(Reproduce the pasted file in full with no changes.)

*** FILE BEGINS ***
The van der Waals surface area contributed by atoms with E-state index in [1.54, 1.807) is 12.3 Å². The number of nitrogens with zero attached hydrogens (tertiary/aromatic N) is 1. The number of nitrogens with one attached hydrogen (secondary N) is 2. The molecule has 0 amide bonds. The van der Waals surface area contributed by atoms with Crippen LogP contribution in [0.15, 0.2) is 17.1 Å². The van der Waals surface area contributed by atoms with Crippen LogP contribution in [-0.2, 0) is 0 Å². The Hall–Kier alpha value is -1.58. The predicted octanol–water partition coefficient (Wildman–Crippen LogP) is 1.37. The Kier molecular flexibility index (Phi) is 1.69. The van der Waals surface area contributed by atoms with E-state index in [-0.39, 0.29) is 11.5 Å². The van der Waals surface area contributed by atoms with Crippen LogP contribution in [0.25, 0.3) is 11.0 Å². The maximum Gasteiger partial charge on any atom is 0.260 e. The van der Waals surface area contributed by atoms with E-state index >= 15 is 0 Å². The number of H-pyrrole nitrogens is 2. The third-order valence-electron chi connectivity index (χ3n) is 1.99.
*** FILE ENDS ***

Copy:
The van der Waals surface area contributed by atoms with E-state index in [1.54, 1.807) is 12.3 Å². The number of nitrogens with zero attached hydrogens (tertiary/aromatic N) is 1. The number of nitrogens with one attached hydrogen (secondary N) is 2. The molecule has 0 amide bonds. The van der Waals surface area contributed by atoms with Crippen LogP contribution in [0.15, 0.2) is 17.1 Å². The van der Waals surface area contributed by atoms with Crippen LogP contribution in [-0.2, 0) is 0 Å². The Hall–Kier alpha value is -1.58. The predicted octanol–water partition coefficient (Wildman–Crippen LogP) is 1.37. The Kier molecular flexibility index (Phi) is 1.69. The van der Waals surface area contributed by atoms with E-state index in [-0.39, 0.29) is 11.5 Å². The van der Waals surface area contributed by atoms with Crippen LogP contribution in [0.25, 0.3) is 11.0 Å². The maximum Gasteiger partial charge on any atom is 0.260 e. The van der Waals surface area contributed by atoms with E-state index >= 15 is 0 Å². The number of H-pyrrole nitrogens is 2. The third-order valence-electron chi connectivity index (χ3n) is 1.99.